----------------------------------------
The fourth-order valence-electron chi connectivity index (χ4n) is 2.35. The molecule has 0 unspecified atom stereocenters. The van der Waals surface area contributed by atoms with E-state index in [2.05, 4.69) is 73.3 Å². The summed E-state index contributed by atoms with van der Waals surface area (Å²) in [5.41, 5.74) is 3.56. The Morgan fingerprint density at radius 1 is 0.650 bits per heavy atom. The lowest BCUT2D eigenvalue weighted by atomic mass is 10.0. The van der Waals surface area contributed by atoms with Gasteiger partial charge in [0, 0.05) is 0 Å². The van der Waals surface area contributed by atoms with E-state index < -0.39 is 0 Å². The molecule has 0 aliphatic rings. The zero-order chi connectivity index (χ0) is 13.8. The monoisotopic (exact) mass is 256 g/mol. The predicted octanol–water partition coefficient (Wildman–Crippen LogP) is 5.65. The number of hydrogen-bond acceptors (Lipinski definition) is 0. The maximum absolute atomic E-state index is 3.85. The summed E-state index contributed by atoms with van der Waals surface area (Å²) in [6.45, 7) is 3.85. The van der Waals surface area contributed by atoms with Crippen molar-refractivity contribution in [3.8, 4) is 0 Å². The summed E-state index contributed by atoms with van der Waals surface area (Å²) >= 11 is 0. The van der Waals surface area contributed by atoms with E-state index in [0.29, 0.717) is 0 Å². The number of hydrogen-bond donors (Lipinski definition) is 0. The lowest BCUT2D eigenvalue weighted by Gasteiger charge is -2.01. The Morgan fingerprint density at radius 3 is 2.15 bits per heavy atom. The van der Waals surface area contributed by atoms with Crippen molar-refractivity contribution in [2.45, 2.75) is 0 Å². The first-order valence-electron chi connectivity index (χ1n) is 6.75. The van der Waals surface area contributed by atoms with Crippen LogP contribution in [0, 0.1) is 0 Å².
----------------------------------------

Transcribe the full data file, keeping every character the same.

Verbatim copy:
The fourth-order valence-electron chi connectivity index (χ4n) is 2.35. The molecule has 0 unspecified atom stereocenters. The van der Waals surface area contributed by atoms with E-state index in [2.05, 4.69) is 73.3 Å². The summed E-state index contributed by atoms with van der Waals surface area (Å²) in [5.41, 5.74) is 3.56. The Morgan fingerprint density at radius 1 is 0.650 bits per heavy atom. The lowest BCUT2D eigenvalue weighted by atomic mass is 10.0. The van der Waals surface area contributed by atoms with Gasteiger partial charge in [0, 0.05) is 0 Å². The van der Waals surface area contributed by atoms with E-state index < -0.39 is 0 Å². The molecule has 0 aliphatic rings. The zero-order chi connectivity index (χ0) is 13.8. The monoisotopic (exact) mass is 256 g/mol. The predicted octanol–water partition coefficient (Wildman–Crippen LogP) is 5.65. The number of hydrogen-bond acceptors (Lipinski definition) is 0. The maximum absolute atomic E-state index is 3.85. The summed E-state index contributed by atoms with van der Waals surface area (Å²) in [6.45, 7) is 3.85. The van der Waals surface area contributed by atoms with Crippen molar-refractivity contribution in [3.8, 4) is 0 Å². The summed E-state index contributed by atoms with van der Waals surface area (Å²) >= 11 is 0. The van der Waals surface area contributed by atoms with E-state index in [0.29, 0.717) is 0 Å². The number of hydrogen-bond donors (Lipinski definition) is 0. The lowest BCUT2D eigenvalue weighted by Gasteiger charge is -2.01. The Morgan fingerprint density at radius 3 is 2.15 bits per heavy atom. The van der Waals surface area contributed by atoms with Crippen molar-refractivity contribution in [2.45, 2.75) is 0 Å². The first-order valence-electron chi connectivity index (χ1n) is 6.75. The van der Waals surface area contributed by atoms with Crippen LogP contribution in [0, 0.1) is 0 Å².